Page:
Unlike most of his peers, Nevatia is grounded enough to admit that when they have ventured out of their comfort zone, they have burnt their fingers—like their shot at a freight railway logistics business and an aggregates business that involved cemented stone chips. He says they stay away from “one hit-wonders, passing fads, and any business engaged in gambling, tobacco, alcohol or firearms”.
Nevatia and the firm have crafted their management into two teams: investors, and a team of business builders with deep operating experience and sectoral expertise. His partners—there are seven others— echo Nevatia’s view on investing. Satish Chander, who has been at the firm for 16 years, says they wouldn’t put money in sectors they aren’t comfortable with. Ashish Bhargava, who has been with the firm for 14 years, points to some of the outlier targets True North did aim at, such as Meru Cabs, Radio City and Fame Adlabs.
They seem unfazed by new trends, such as the FOMO syndrome, or the herd mentality common to money managers. Nevatia describes the current market as a fertile field for pushing in big amounts of capital and says “the craziness that has accompanied the digital-first businesses in the pandemic aside, the private equity industry in India has become very large and is maturing nicely, with ample opportunity for investing and exiting from new-age businesses as well as incumbent entrepreneur and family-owned businesses”.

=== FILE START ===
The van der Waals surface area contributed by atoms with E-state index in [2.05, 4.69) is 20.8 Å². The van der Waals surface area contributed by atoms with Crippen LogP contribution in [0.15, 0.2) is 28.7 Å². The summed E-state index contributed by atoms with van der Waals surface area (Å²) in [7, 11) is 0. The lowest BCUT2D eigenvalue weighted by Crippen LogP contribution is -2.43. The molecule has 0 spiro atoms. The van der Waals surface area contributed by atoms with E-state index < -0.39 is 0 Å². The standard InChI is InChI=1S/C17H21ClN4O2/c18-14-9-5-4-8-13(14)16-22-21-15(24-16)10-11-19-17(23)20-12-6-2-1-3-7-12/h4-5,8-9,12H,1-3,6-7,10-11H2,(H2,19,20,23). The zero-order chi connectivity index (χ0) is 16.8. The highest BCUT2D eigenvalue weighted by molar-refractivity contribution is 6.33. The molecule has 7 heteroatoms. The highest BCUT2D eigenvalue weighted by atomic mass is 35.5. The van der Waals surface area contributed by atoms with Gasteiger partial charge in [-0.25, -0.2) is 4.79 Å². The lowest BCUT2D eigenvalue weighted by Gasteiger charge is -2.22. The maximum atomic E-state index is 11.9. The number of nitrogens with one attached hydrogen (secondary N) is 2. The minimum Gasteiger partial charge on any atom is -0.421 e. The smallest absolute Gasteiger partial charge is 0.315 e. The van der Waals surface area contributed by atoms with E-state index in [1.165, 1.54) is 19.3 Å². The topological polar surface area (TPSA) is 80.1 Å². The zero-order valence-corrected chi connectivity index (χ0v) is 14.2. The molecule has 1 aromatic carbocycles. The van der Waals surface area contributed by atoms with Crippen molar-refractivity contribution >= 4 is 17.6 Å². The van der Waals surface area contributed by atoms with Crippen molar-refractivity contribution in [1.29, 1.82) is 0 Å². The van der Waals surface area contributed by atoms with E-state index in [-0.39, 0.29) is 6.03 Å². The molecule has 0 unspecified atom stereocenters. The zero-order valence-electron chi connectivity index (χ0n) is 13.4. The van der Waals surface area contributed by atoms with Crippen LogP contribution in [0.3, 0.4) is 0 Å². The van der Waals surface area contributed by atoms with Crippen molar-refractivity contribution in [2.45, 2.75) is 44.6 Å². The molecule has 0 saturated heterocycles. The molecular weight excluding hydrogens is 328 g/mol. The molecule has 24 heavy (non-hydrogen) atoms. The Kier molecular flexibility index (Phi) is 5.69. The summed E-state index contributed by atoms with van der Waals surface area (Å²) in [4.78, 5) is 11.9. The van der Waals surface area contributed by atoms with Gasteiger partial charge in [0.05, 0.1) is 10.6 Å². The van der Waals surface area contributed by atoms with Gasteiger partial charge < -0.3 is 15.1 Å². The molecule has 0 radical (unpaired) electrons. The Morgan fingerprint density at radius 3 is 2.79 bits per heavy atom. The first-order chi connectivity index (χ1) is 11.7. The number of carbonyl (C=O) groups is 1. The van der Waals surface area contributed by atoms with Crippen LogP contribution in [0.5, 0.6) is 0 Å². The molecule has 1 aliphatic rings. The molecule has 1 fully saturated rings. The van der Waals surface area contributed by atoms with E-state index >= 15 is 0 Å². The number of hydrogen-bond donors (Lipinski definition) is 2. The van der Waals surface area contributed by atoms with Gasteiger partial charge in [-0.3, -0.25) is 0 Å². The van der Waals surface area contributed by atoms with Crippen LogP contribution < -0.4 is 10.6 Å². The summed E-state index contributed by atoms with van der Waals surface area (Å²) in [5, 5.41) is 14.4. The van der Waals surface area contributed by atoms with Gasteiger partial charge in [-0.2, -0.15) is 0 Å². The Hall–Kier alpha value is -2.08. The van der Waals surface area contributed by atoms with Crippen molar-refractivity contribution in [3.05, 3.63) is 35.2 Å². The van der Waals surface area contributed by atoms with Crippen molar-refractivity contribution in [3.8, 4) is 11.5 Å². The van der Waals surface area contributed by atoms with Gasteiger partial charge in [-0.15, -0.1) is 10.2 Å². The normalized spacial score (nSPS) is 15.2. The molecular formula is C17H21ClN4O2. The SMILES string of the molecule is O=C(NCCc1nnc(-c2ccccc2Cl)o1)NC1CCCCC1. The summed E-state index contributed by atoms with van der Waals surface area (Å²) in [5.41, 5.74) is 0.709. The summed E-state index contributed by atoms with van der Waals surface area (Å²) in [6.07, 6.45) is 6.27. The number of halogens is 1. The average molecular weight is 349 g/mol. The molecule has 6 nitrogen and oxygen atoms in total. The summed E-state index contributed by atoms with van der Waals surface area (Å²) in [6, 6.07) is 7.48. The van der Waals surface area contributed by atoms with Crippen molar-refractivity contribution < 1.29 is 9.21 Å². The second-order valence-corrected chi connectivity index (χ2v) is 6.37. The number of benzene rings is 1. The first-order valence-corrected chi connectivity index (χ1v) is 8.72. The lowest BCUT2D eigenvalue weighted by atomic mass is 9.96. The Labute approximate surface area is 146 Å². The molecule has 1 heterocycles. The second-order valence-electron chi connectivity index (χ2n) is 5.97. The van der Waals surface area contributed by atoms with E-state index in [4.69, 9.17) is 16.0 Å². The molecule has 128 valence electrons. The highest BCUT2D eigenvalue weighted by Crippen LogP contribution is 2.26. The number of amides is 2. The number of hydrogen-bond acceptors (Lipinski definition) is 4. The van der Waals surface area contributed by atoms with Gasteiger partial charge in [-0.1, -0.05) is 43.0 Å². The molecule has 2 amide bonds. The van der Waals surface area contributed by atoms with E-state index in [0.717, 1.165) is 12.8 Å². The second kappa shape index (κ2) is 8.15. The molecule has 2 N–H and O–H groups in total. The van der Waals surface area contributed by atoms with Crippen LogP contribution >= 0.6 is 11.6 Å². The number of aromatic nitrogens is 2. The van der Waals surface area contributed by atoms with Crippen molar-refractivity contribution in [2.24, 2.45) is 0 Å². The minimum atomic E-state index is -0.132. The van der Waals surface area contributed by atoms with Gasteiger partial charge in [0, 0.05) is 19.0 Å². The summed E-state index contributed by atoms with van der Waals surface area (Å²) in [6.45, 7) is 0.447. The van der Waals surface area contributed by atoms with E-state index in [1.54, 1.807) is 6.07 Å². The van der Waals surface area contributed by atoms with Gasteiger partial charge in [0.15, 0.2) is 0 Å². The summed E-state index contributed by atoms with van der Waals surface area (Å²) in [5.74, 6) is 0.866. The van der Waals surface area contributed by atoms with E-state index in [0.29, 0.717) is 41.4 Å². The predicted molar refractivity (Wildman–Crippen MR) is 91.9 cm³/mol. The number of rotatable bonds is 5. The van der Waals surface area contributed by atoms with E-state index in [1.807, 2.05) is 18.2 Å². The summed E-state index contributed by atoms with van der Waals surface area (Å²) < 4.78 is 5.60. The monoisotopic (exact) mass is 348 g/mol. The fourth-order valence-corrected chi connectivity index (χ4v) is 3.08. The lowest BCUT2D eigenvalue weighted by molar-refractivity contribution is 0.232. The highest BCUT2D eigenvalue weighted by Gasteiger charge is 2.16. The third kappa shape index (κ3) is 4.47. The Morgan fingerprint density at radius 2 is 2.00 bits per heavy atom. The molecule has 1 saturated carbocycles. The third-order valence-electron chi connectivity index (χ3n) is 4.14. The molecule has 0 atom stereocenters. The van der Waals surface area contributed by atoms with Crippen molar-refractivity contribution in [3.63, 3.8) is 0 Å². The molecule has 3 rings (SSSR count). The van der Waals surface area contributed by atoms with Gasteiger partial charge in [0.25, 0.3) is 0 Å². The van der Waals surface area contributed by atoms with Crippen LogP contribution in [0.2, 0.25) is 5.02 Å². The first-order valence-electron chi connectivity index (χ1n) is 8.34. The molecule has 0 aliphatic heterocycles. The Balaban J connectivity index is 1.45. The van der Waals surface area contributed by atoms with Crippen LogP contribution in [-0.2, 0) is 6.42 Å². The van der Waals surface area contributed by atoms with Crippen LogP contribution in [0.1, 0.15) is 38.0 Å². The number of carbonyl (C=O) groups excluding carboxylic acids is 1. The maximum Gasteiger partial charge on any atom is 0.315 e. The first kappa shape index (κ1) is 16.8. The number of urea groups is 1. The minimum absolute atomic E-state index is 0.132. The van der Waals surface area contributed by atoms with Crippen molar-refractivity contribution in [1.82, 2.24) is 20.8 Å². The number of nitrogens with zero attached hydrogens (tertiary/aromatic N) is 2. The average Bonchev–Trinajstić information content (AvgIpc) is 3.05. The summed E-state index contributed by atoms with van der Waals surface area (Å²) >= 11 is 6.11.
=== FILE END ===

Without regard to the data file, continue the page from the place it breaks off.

What drives him—returns in the highest of multiples or building businesses best for society? “So, consistently doing the right thing and going to sleep peacefully,” he says. As we return to the back office, one of the company’s mission values, etched on the wall, reads, “Sleep Well at Night.” Nevatia, I see, really doesn’t have his own office. As if on cue, he says, “An isolated cabin can be a pretty lonely place to sit in life.”
Pavan Lall is a Mumbai-based business journalist and author of Yes Man: The Untold Story Of Rana Kapoor.